There is no question that the defendant had agreed with the government to pay maintenance as the plaintiff contends- not only by the terms of the General Agency Agreement but also in view of the directive of February 28, 1945, by which general agents were directed 'Whenever wages or maintenance are due to a seaman under the general maritime law, * * * to pay promptly, currently and in full.' The existence and terms of this directive are not disputed by the defendant.

 The general rule applicable is stated in the American Law Institute Restatement of the Law of Agency, Section 352, as follows: 'An agent is not liable to another because of his failure to perform his duties to his principal or because of the improper performance of such duties, except as stated * * *', and goes on to say that there may be tort liability to a third person for an agent's failure to perform a contract obligation owing to his principal under certain exceptional conditions. Section 354 of the Restatement states the exceptional conditions, in general, as arising 'if the need for action is so immediate or emergent that withdrawal from the undertaking is no longer possible without unreasonable risk to them (third parties) * * *'. An illustration given is that of an agent who has undertaken to guard travelers on a highway by placing lighted lanterns near obstructions where the risk of collision is great and where the harm likely to ensue is serious. Another is that of an agent employed to inspect machinery and report upon defects in order that it may not cause harm to others. Under circumstances like these, the basic duty on which tort liability is predicated may be present. They are all cases in which failure to perform some physical act which the agent has agreed to perform places third persons in obvious and immediate danger of injury.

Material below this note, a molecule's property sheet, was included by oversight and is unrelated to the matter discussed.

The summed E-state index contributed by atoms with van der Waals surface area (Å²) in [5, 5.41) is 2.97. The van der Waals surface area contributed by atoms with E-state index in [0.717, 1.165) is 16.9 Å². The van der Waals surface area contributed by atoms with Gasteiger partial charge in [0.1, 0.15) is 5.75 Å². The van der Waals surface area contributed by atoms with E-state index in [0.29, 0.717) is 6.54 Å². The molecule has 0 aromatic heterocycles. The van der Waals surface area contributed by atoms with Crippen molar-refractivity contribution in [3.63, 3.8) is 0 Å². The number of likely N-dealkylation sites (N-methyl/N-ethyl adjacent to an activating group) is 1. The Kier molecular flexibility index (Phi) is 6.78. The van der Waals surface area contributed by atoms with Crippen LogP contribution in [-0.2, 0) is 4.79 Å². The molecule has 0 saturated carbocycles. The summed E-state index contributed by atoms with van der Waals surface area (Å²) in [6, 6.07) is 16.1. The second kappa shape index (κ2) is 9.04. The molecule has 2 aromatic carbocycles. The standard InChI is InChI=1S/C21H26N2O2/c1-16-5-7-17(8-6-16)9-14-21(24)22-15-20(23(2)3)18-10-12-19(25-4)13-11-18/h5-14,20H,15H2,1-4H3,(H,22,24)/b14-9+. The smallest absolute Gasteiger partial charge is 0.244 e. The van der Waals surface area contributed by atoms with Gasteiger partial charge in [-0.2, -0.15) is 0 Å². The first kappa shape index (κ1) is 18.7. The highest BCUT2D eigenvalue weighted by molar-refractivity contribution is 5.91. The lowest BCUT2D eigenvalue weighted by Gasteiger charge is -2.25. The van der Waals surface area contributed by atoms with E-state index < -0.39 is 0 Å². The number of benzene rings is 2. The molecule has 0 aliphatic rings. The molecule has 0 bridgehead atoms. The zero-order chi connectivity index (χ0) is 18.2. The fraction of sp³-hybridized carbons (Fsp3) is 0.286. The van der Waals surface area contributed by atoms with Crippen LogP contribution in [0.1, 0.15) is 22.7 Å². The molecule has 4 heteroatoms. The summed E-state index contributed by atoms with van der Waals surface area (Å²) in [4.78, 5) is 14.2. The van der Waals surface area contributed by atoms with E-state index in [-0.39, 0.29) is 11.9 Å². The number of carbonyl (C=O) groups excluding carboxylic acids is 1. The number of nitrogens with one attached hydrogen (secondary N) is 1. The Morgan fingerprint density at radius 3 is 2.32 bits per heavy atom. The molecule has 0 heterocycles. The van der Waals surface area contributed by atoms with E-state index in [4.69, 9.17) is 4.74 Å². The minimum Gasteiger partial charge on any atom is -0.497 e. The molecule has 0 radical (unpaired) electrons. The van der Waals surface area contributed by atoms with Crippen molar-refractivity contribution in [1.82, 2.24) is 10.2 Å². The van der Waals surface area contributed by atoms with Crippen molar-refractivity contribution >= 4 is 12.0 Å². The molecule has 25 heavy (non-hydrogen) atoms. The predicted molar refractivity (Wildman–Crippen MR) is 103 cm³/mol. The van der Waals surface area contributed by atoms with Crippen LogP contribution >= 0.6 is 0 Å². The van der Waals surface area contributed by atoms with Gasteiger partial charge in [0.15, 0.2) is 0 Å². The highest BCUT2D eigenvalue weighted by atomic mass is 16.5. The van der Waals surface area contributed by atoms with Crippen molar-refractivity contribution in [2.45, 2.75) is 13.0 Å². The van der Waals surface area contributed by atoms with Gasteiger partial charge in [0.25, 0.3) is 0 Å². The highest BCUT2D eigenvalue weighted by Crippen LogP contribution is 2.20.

The present case is quite different. I find no suggestion anywhere that, where the only contractual duty on the part of the agent is to pay money to a third party (which is all that it is in the present case), failure to pay imposes liability upon the agent. If there was maintenance and cure owing, the United States was liable, present and able to pay. The fact that it had instructed its agent to pay in no way relieved it from its obligation nor did it enlarge the right of the seaman.

 In Sims v. United States War Shipping Administration, D.C.E.D. Pa., 91 F.Supp. 90, a suit not against the agent but against the United States this Court held that there can be no recovery for consequential damages for failure to pay maintenance even though the money itself was due the seaman from the respondent. In this case the defendant is under no obligation to pay and the liability is, if possible, even more remote. The plaintiff's argument that, despite the fact that he has no right of any kind against the agent in respect of the money he claims, he can sue the agent for damages for not paying it, is without basis in law to support it.

 Judgment may be entered for the defendant.